surgery has become a familiar and successful orthopedic surgery in recent times, where a knee joint (either posterior cruciate ligament or anterior cruciate ligament) is replaced with an artificial material (metal, ceramic or plastic) to lower relative perioperative morbidity.
Studies show an increased surgery risk in women compared to men due to lowered calcium levels and other essential minerals necessary for maintaining healthy functioning of the knees post menopausal stage. Though these procedures are elective, the prevalent growth of arthritis and related joint problems with age became a major factor supporting the application of these surgeries at a relatively high.
Knee replacement surgery is recommended for patients whose knee joints are damaged by any kind of diseases related to either joints or trauma or osteoarthritis or joint deformities. Whatever the reason for damage, the excruciating pain and stiffness of the knees leaves patients unable to perform day-to-day activities.
An orthopedic surgeon reviews the patients� medical history and an x-ray and physical examination tests are conducted before suggesting knee replacement surgery as the best option to resolve the pain. There are manyfrom which the patient can choose, following the doctor’s advice.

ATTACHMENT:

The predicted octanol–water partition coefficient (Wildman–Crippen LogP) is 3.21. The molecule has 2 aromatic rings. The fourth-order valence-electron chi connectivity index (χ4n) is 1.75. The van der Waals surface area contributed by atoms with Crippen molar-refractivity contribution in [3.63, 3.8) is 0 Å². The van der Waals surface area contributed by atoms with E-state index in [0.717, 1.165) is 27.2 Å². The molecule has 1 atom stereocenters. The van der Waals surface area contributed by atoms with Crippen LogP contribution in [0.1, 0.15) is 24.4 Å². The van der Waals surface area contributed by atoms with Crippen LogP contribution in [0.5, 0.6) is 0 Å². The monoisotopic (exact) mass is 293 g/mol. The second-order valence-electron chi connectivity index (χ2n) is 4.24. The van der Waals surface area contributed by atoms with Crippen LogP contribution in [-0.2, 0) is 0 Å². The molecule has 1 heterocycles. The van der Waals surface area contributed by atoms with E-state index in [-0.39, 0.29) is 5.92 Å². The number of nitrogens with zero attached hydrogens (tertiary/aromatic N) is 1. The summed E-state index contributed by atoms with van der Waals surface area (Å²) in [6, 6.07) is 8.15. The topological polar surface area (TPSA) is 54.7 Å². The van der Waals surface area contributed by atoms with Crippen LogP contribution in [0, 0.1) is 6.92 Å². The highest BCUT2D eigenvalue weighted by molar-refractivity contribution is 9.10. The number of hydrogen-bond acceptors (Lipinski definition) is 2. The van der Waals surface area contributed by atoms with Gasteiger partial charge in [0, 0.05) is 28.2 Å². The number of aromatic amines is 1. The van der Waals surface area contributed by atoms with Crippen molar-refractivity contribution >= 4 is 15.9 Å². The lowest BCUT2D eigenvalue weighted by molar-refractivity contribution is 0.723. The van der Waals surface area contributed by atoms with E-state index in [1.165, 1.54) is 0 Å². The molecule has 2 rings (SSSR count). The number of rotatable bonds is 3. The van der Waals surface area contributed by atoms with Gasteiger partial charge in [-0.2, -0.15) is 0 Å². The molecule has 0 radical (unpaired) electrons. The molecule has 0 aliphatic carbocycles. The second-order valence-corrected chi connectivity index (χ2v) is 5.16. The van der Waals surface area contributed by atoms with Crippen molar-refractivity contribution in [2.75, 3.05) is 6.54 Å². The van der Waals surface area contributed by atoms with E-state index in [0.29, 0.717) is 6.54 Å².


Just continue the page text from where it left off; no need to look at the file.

The basic steps followed in knee replacement surgery are: Along with a small portion of the underlying bone, injured cartilage portions located at the femur and tibia ends are removed. Metal implants are positioned to recreate the surface of the joint by cementing or press-fitting into the bone. The kneecap or the lower portion of the patella is cut and resurfaced with a plastic button. Some surgeons may or may not follow this step as a part of the procedure depending on the age and condition of the patient. A medical-grade plastic spacer is lodged between the metal components to create an even drifting surface.
Risks related to failure of knee replacement surgery include: Blood clots in the knee and leg regions that might move back to lungs causing pulmonary embolism which can, in turn, result in chest pain, shock or a shortness of breath. Side effects of this surgery can also cause minor problems like urinary tract infection, nausea, vomiting, chronic knee pain, or stiffness and bleeding of joints. Anesthesia administered during this surgery may damage the functioning of crucial organs of the body like heart or kidney or liver.
Physical therapy is a vital area of rehabilitation after the knee replacement treatment is complete. While knee replacement solves the intensive knee pain problem in most cases, the rehabilitation and recovery play a crucial role in getting the patient back to a normal lifestyle and resuming the daily routine apart from minimizing the long-term effects, and offering quick healing from the surgery.
The patient can try to stand and walk with the help of artificial devices like crutches or canes. With physiotherapeutic assistance, the patient can try to climb stairs even before being discharged from the hospital with improved flexion and strength. It is suggested not to get involved in high-impact activities like high-intensity cycling, skiing, football, running and aerobics until complete healing takes place. Pain management, blood clot prevention, and physical therapy can all support a positive replacement therapy when put together and help in extending the longevity of knee implant.